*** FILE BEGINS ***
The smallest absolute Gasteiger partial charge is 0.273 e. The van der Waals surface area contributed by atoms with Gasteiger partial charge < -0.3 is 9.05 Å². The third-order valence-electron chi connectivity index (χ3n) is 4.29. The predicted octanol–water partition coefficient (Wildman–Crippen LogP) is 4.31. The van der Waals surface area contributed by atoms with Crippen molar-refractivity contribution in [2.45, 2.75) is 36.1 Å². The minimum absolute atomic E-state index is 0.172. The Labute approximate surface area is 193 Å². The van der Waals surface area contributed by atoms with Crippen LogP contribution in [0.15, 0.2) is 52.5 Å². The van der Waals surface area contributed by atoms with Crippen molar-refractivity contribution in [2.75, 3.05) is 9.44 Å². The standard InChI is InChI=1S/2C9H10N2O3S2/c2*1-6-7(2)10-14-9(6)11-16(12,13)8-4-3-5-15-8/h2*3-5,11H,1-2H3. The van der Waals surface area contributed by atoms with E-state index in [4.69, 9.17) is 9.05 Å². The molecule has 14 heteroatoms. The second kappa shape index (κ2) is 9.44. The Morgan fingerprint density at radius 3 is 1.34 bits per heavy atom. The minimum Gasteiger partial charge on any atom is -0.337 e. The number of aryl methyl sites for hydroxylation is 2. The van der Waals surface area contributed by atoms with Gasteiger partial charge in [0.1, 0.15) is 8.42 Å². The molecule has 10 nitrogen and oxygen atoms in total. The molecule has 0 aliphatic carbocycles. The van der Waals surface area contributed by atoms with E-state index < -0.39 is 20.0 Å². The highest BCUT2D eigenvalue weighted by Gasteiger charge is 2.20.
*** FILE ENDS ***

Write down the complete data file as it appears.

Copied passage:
The smallest absolute Gasteiger partial charge is 0.273 e. The van der Waals surface area contributed by atoms with Gasteiger partial charge < -0.3 is 9.05 Å². The third-order valence-electron chi connectivity index (χ3n) is 4.29. The predicted octanol–water partition coefficient (Wildman–Crippen LogP) is 4.31. The van der Waals surface area contributed by atoms with Crippen molar-refractivity contribution in [2.45, 2.75) is 36.1 Å². The minimum absolute atomic E-state index is 0.172. The Labute approximate surface area is 193 Å². The van der Waals surface area contributed by atoms with Crippen LogP contribution in [0.15, 0.2) is 52.5 Å². The van der Waals surface area contributed by atoms with Crippen molar-refractivity contribution in [2.75, 3.05) is 9.44 Å². The standard InChI is InChI=1S/2C9H10N2O3S2/c2*1-6-7(2)10-14-9(6)11-16(12,13)8-4-3-5-15-8/h2*3-5,11H,1-2H3. The van der Waals surface area contributed by atoms with E-state index in [4.69, 9.17) is 9.05 Å². The molecule has 14 heteroatoms. The second kappa shape index (κ2) is 9.44. The Morgan fingerprint density at radius 3 is 1.34 bits per heavy atom. The minimum Gasteiger partial charge on any atom is -0.337 e. The number of aryl methyl sites for hydroxylation is 2. The van der Waals surface area contributed by atoms with Gasteiger partial charge in [0.1, 0.15) is 8.42 Å². The molecule has 10 nitrogen and oxygen atoms in total. The molecule has 0 aliphatic carbocycles. The van der Waals surface area contributed by atoms with E-state index < -0.39 is 20.0 Å². The highest BCUT2D eigenvalue weighted by Gasteiger charge is 2.20.